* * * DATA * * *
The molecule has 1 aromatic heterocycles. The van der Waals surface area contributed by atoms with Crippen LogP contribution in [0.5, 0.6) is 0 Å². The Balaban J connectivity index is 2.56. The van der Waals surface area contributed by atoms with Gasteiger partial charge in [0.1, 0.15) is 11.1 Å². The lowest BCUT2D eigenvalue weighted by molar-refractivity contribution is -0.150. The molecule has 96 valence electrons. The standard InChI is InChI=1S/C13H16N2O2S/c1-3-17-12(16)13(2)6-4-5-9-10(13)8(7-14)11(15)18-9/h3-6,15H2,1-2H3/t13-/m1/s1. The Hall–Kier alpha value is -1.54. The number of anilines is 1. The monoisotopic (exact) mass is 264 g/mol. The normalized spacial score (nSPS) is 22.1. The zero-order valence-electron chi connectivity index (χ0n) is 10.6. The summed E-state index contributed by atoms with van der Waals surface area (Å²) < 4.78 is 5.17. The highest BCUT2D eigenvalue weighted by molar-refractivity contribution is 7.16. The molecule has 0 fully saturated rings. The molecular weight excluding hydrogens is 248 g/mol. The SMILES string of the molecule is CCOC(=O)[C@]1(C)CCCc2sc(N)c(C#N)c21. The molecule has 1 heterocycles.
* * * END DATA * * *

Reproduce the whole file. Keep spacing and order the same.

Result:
The molecule has 1 aromatic heterocycles. The van der Waals surface area contributed by atoms with Crippen LogP contribution in [0.5, 0.6) is 0 Å². The Balaban J connectivity index is 2.56. The van der Waals surface area contributed by atoms with Gasteiger partial charge in [0.1, 0.15) is 11.1 Å². The lowest BCUT2D eigenvalue weighted by molar-refractivity contribution is -0.150. The molecule has 96 valence electrons. The standard InChI is InChI=1S/C13H16N2O2S/c1-3-17-12(16)13(2)6-4-5-9-10(13)8(7-14)11(15)18-9/h3-6,15H2,1-2H3/t13-/m1/s1. The Hall–Kier alpha value is -1.54. The number of anilines is 1. The monoisotopic (exact) mass is 264 g/mol. The normalized spacial score (nSPS) is 22.1. The zero-order valence-electron chi connectivity index (χ0n) is 10.6. The summed E-state index contributed by atoms with van der Waals surface area (Å²) < 4.78 is 5.17. The highest BCUT2D eigenvalue weighted by molar-refractivity contribution is 7.16. The molecule has 0 fully saturated rings. The molecular weight excluding hydrogens is 248 g/mol. The SMILES string of the molecule is CCOC(=O)[C@]1(C)CCCc2sc(N)c(C#N)c21. The molecule has 1 heterocycles.